SVN adopts the concept of "branches" in order to isolate any code experiments or incomplete features and uses tags for code snapshotting. SVN also enables you to quickly retrieve versions of a code repository through the checkout process. While SVN doesn't support nested repositories, you can still retrieve and combine changes found in multiple code repositories into one working copy of the code using the command svn:externals.

Git explained

In contrast between Git and SVN, Git uses a decentralized model and tries to address the needs of large-scale software projects. All git nodes share an equitable relationship as all the data, metadata and history is replicated across participating nodes. A node can be designated as a server for centralized push and pull of code, but that is not a prerequisite. Git is designed to support peer-to-peer exchange of data without a central server.

What are Git's advantages?

In addition to its decentralized design, Git does not take a file-centric view for version management. Git looks at the changes made to files together and creates a blob of changes to store them locally. Every change is stored as a set of object IDs, blob (the content of a file), tree directory listing and a committed snapshot. This prevents the size bloat for a repository over time. Commit snapshot stores metadata like author email, date and parent tree. All metadata is organized within the .git folder at the root level and the storage design and navigation is efficient. Git also supports nested repositories using git submodules.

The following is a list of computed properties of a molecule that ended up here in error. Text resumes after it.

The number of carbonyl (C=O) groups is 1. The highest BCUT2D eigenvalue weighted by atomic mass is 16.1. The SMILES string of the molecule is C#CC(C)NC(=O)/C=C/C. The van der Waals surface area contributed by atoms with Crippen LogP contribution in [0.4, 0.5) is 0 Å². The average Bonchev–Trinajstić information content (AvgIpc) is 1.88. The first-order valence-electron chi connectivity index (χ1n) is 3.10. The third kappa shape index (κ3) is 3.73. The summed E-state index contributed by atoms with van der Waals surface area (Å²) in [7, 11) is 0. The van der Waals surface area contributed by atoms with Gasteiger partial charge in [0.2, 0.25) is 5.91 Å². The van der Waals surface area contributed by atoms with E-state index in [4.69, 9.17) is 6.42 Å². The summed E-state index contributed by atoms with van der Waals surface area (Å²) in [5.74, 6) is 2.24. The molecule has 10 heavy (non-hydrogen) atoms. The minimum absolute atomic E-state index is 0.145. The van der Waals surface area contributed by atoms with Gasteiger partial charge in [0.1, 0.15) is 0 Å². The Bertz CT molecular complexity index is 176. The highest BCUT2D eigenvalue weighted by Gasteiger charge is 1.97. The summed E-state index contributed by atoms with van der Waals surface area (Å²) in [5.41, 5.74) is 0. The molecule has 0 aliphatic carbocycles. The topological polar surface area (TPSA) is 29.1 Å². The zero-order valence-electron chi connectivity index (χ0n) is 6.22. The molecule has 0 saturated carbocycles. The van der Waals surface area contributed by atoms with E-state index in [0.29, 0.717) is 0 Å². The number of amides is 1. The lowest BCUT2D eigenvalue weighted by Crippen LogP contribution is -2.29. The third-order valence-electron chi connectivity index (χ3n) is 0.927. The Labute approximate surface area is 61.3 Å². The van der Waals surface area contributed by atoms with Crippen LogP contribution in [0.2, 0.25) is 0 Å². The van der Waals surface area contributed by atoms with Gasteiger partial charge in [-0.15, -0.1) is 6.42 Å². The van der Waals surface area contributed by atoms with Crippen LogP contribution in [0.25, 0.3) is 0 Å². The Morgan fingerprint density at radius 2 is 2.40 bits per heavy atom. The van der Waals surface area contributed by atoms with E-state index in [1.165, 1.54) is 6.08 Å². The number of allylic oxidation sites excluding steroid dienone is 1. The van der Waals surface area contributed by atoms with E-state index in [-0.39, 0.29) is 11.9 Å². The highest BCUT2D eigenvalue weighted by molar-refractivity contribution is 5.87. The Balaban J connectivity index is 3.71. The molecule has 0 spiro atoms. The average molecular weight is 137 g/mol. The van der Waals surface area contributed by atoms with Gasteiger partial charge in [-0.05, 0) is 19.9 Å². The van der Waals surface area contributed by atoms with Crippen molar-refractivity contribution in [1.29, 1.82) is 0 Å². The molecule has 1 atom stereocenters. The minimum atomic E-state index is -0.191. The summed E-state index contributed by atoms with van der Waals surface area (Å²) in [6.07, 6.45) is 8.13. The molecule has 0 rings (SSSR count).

Due to its design choices, Git is fast, decentralized and supports non-linear commit sequences. Git repositories can be forked and cloned by multiple client nodes. Web platforms like GitHub and GitLab enable downstream forks to submit changes upstream. This model scales and works well for projects that are contributed to by large communities of people. It is also one of the reasons for the adoption of code management platforms like GitHub and GitLab for open source development.

What are Git's drawbacks?

While Git has several benefits, its command-line interface (CLI) options can be a bit overwhelming. To unleash its full power requires a solid understanding of git internals. And, because git stores all data locally, repositories containing large binary files tend to be cumbersome to work.

To handle these large repositories, you'll need an extension like Git-LFS (large file storage) that pushes cumbersome project files to a remote data store, allowing the git project itself to only store references.

A major difference between Git and SVN is that Git has a simpler CLI that pulls down large binary files only when they are being modified. But it relies on a central server connected over a network and can offer only limited functionality without connectivity.

Additionally, in a centralized model, all contributors must have access to the centralized repository. This makes it limiting for use in public projects contributed by large communities. Git was originally authored to address some of these issues.

Dig Deeper on Software development toolkits (SDKs)